Is the answer to the Alzheimer’s disease epidemic computer-modelled molecules? Donald Weaver, senior scientist and director at the Krembil Research Institute in Toronto, believes it very well may be.
The University of Manitoba’s faculty of science hosted Weaver as its second speaker in the Big Data Revolution Speaker Series this past Friday, where he discussed his research on a variety of Alzheimer’s disease treatments.
Weaver focuses his research on creating possible therapies for Alzheimer’s disease with the use of computer-designed compounds.
Donald Weaver, who also practices medicine, believes that our current Alzheimer’s treatments are proof of just how little we know about the diagnosis and treatment of the disease.
“Really, we have nothing. We have a couple of symptomatic drugs,” Weaver said in Friday’s lecture.
“Just as aspirin is not the preferred treatment for strep throat – penicillin, say, would be – we don’t have anything at the penicillin level with Alzheimer’s. We’re still playing around with the aspirins. We’re still playing around with relatively weak symptomatic agents”.
Weaver explained the process his research team is pursuing in creating therapies for Alzheimer’s disease. There are two proteins associated with Alzheimer’s: beta-amyloid and tau. The brain damage that occurs when these proteins misfold is what creates the symptoms of Alzheimer’s disease. Weaver and his team work to create compounds that will slow this misfolding with the help of computer modelling.
The molecules are designed with the ability to bind to receptor sites. The compounds Weaver helps to design are meant to act like a drug, meaning they are able to penetrate the brain barrier, attach to beta-amyloid, and prevent it from interacting with the brain in a degenerative way. Part of the way that beta-amyloid shows that it is about to do serious damage to the brain is through it changing shape. This is the aforementioned misfolding. Its original shape, alpha helix, changes to its more dangerous shape, named beta sheet.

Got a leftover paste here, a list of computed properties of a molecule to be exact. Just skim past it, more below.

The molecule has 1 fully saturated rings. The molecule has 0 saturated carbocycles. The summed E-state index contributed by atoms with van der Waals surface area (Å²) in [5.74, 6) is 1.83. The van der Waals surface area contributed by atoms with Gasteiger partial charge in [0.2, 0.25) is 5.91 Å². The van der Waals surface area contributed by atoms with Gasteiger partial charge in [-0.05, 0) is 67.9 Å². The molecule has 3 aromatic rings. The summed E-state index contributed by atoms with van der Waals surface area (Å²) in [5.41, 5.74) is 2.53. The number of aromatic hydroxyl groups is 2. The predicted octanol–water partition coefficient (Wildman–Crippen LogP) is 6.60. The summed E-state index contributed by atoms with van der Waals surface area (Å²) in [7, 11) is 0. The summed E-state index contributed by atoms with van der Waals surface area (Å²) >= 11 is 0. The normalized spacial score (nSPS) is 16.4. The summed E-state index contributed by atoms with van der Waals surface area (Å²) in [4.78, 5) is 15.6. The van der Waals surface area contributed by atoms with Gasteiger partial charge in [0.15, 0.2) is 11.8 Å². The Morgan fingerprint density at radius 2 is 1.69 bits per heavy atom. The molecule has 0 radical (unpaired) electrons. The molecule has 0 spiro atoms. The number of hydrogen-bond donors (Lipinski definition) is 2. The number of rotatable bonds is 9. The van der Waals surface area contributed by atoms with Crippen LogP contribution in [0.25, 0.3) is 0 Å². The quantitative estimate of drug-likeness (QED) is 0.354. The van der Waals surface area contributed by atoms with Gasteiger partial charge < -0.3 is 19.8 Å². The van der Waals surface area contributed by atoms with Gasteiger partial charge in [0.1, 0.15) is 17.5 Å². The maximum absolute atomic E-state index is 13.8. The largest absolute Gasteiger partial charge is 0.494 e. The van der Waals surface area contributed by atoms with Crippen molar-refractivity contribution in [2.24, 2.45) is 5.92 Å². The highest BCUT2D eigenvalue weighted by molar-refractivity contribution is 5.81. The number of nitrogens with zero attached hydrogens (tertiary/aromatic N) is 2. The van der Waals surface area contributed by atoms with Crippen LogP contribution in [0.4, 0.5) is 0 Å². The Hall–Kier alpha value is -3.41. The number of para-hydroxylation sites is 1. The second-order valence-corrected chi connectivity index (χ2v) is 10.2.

“We have two issues here. We want to prevent it from changing shape from alpha helix to beta sheet,” Weaver said.
“And we want to interfere with its ability to interact with the neuronal membrane.”
Weaver also discussed previous attempts to create a synthetic compound that would prove successful in trials. Perhaps most famous was homotaurine, which Weaver helped license and bring to trial, but failed to properly pass clinical trials. He added that while homotaurine did not pass preliminary trials, it could partially be attributed to the fact that Alzheimer’s disease is so difficult to diagnose, as some people used in the trial may not have even been proper candidates in the first place. Weaver and his team have designed over 1,500 compounds to date.
More recent compounds Weaver has helped design are showing positive results. Weaver discussed a recent drug-like compound that has been shown to bind to both beta-amyloid and tau proteins, along with being able to penetrate the brain barrier. As of now, the experimental compound is going through animal testing and fundraising.
“We now have a lead candidate in pre-clinical optimization, and so we hope to declare a clinical candidate, probably in the first quarter of 2017,” said Weaver.